June Challenge: Crop Your Photo… Entry #2 “Help me please!”

This next entry is from Robin (the other one)!

When I received her image, I remembered it well from when it appeared on Capture Dallas. .. definitely one of my favorite images of all time!  It just tugs at my heart strings and I loved the simplicity of it all,  as well as the subtle colors.  I also thought she had photoshopped the words but evidently it was how she found it!  Good eye and great capture, and made even better with the cropping.  This is a most instructive entry and I do appreciate your expertise Robin.  I think we all have a lot to learn from this!

“I do try to get my images well composed in the viewfinder, but it’s
not my primary intent.  I  shoot with an assumption of at least a
little cropping in post-processing, and I’m pretty certain that well
over half my final images have had some cropping applied.  So, it was
a perplexing decision selecting a single image for this challenge.

This image was taken at f8, 1/4000 th, 400 ISO, and 270mm which is
the maximum focal length of the lens.  Camera was a D5100 which is an
aps-c sensor.  There was a hideous gas meter at the bottom
right.  And, I’m terrible about making crooked images, like this one.

Original Image (Photo by Robin W.)

Original Image
(Photo by Robin W.)

I’m cheating a bit here, also showing an intermediate image.  It has
the meter removed and has been straightened.  It was what I had in
mind when I made the image, but in post processing it didn’t say what
I wanted.  With the final image I’ve cropped all but the story I
really wanted to tell.  The doggie appears to be so sad, wanting out,
not wanting a grooming at all.  “Help me, please!”

Intermediate Image (Photo by Robin W.)

Intermediate Image
(Photo by Robin W.)

Incidentally, another reason for cropping is that, if you print on a
standard paper size and don’t want to trim or have blank space,
you’ll have to crop the long edge.  This is because your sensor long
edge is longer than any standard paper long edge.  Compare the width
of the original and intermediate images with the final one which will
fit on standard paper.  This is a consideration for possibly shooting
a bit wide, so you don’t have to eliminate critical components when
printing, or having to paint in background where there was none (yuck). ”

Final Image (Photo by Robin W.)

Final Image
(Photo by Robin W.)


9 thoughts on “June Challenge: Crop Your Photo… Entry #2 “Help me please!”

  1. Robin,
    You did an excellent job with cropping and editing this photo!!! I really love this image!! It does provoke you into thinking about what may be going through this Basset Hound’s mind. We used to have one and they sure know how to give you that sad look that you cannot refuse to cater to! Wonderful submission!!!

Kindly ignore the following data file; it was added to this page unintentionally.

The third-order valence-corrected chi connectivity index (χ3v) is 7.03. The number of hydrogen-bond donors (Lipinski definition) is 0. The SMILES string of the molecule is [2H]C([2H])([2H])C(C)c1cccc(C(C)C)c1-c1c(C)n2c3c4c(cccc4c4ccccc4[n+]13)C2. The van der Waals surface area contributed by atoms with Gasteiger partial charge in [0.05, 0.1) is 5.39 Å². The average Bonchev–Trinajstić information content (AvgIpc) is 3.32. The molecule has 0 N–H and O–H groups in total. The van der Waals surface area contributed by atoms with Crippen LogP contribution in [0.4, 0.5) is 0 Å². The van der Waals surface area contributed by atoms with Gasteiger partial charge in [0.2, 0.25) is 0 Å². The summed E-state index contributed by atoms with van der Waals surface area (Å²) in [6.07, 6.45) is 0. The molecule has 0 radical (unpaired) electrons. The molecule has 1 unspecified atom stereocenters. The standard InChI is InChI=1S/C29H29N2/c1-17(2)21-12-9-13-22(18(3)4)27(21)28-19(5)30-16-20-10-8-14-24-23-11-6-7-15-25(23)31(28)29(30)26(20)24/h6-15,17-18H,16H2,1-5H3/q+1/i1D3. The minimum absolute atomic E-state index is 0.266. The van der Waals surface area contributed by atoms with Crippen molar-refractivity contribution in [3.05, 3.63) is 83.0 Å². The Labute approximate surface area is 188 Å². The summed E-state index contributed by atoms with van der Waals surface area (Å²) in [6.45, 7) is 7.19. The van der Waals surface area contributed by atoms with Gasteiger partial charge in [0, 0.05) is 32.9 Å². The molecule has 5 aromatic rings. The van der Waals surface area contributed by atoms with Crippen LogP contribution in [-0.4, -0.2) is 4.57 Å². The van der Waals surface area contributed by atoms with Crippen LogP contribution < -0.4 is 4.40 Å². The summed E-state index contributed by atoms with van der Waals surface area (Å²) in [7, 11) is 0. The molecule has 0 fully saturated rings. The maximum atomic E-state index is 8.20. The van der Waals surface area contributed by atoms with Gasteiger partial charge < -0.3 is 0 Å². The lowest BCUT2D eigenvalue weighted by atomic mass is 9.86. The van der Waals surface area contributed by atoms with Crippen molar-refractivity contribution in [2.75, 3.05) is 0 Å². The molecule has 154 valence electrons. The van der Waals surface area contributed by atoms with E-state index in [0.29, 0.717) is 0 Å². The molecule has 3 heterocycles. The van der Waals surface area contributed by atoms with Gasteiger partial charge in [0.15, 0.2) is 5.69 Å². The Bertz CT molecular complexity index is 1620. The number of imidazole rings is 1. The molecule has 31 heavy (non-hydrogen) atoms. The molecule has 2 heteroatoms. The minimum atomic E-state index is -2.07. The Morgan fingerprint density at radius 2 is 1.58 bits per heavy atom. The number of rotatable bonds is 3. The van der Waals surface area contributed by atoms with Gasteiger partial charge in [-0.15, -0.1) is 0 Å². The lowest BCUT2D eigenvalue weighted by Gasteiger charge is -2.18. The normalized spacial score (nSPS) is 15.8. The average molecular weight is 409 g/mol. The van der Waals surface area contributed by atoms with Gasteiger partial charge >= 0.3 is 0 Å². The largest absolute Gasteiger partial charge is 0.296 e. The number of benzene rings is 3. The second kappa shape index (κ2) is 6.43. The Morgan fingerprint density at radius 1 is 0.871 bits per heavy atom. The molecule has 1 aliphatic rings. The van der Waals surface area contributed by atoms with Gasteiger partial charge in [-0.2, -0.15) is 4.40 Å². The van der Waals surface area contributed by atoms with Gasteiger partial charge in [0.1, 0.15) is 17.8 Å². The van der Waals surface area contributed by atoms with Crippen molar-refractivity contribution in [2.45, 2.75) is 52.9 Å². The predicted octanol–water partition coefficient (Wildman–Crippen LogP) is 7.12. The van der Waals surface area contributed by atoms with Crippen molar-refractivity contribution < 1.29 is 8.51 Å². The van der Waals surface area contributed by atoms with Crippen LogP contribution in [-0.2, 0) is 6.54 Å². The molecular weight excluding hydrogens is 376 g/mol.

2. Thanks y’all.

    I was by there another couple times over the months and have since learned that the doggie apparently lives at the groomers. At least it seems to be there usually, sitting inside or looking out the window. But, that’s the dog’s story, not mine, my story isn’t about that dog, but what I thought when I saw the image 🙂

  3. I remember thinking how I could not make a good image of this so I did not even attempt a single shot. Then I marveled at how you were able to transform the clutter and crooked lines into this clean, to-the-point, sharp, emotion-stirring, award-winning (Capture Dallas) image. Nice/effective work.

    • Thanks Rebekah. What you said reminded me of another kind of crop. In PhotoShop it’s called Perspective Crop. Most graphic editing software has something similar. I don’t use it often, and not on this image, but it’s handy when you need it. It’s especially handy shooting tall buildings from the ground. The vertical lines want to converge toward the middle of the top of the image. Perspective Crop can help make the 2D image look a little more like your perception would cause it to look when viewing the 3D scene.

      I searched around and found an image where I did use it. Two images at the link below. The one that comes up first is the original. The lines look like they would when you were standing before the house, but on a 2D screen or paper it looks a little funny. Press the right arrow to go to the second image where I did a Perspective Crop.


  4. Very helpful, Robin. Never heard of perspective crop but have wondered about the converging lines on tall buildings. Thanks for the link, will check it out now.

  5. This is a wonderful image and a great fix up. I need to learn all your tricks as I could not have done this especially the right lower corner of the window. It looks so complicated.

    Great job as always Robin.

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